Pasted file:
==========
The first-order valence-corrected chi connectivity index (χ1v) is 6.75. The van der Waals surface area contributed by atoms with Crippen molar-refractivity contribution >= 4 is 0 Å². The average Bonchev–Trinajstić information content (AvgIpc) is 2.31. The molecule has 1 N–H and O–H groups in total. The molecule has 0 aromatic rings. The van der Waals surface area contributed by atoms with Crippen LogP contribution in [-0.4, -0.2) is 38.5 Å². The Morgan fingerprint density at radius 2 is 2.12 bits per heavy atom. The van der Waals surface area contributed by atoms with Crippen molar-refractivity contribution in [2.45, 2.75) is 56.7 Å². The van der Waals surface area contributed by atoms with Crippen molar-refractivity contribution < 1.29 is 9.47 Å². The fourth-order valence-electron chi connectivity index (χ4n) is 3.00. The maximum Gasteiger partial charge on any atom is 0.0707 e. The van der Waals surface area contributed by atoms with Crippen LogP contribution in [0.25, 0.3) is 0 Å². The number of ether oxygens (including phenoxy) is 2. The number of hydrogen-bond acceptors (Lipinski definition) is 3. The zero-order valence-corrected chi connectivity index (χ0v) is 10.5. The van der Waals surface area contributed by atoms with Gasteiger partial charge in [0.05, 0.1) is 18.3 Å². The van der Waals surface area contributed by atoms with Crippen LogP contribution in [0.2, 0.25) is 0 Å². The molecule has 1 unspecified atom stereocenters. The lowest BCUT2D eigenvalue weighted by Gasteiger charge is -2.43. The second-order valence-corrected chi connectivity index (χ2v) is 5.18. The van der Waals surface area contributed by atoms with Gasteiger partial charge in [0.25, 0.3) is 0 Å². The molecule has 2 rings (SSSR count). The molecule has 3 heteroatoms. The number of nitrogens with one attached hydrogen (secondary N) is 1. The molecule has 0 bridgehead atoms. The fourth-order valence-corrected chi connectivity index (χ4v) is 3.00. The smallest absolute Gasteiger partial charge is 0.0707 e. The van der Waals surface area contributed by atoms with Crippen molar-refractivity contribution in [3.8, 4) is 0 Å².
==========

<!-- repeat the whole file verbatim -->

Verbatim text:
The first-order valence-corrected chi connectivity index (χ1v) is 6.75. The van der Waals surface area contributed by atoms with Crippen molar-refractivity contribution >= 4 is 0 Å². The average Bonchev–Trinajstić information content (AvgIpc) is 2.31. The molecule has 1 N–H and O–H groups in total. The molecule has 0 aromatic rings. The van der Waals surface area contributed by atoms with Crippen LogP contribution in [-0.4, -0.2) is 38.5 Å². The Morgan fingerprint density at radius 2 is 2.12 bits per heavy atom. The van der Waals surface area contributed by atoms with Crippen molar-refractivity contribution in [2.45, 2.75) is 56.7 Å². The van der Waals surface area contributed by atoms with Crippen molar-refractivity contribution < 1.29 is 9.47 Å². The fourth-order valence-electron chi connectivity index (χ4n) is 3.00. The maximum Gasteiger partial charge on any atom is 0.0707 e. The van der Waals surface area contributed by atoms with Crippen LogP contribution in [0.25, 0.3) is 0 Å². The number of ether oxygens (including phenoxy) is 2. The number of hydrogen-bond acceptors (Lipinski definition) is 3. The zero-order valence-corrected chi connectivity index (χ0v) is 10.5. The van der Waals surface area contributed by atoms with Gasteiger partial charge in [0.05, 0.1) is 18.3 Å². The van der Waals surface area contributed by atoms with Crippen LogP contribution in [0.2, 0.25) is 0 Å². The molecule has 1 unspecified atom stereocenters. The lowest BCUT2D eigenvalue weighted by Gasteiger charge is -2.43. The second-order valence-corrected chi connectivity index (χ2v) is 5.18. The van der Waals surface area contributed by atoms with Gasteiger partial charge in [0.25, 0.3) is 0 Å². The molecule has 2 rings (SSSR count). The molecule has 3 heteroatoms. The number of nitrogens with one attached hydrogen (secondary N) is 1. The molecule has 0 bridgehead atoms. The fourth-order valence-corrected chi connectivity index (χ4v) is 3.00. The smallest absolute Gasteiger partial charge is 0.0707 e. The van der Waals surface area contributed by atoms with Crippen molar-refractivity contribution in [3.8, 4) is 0 Å².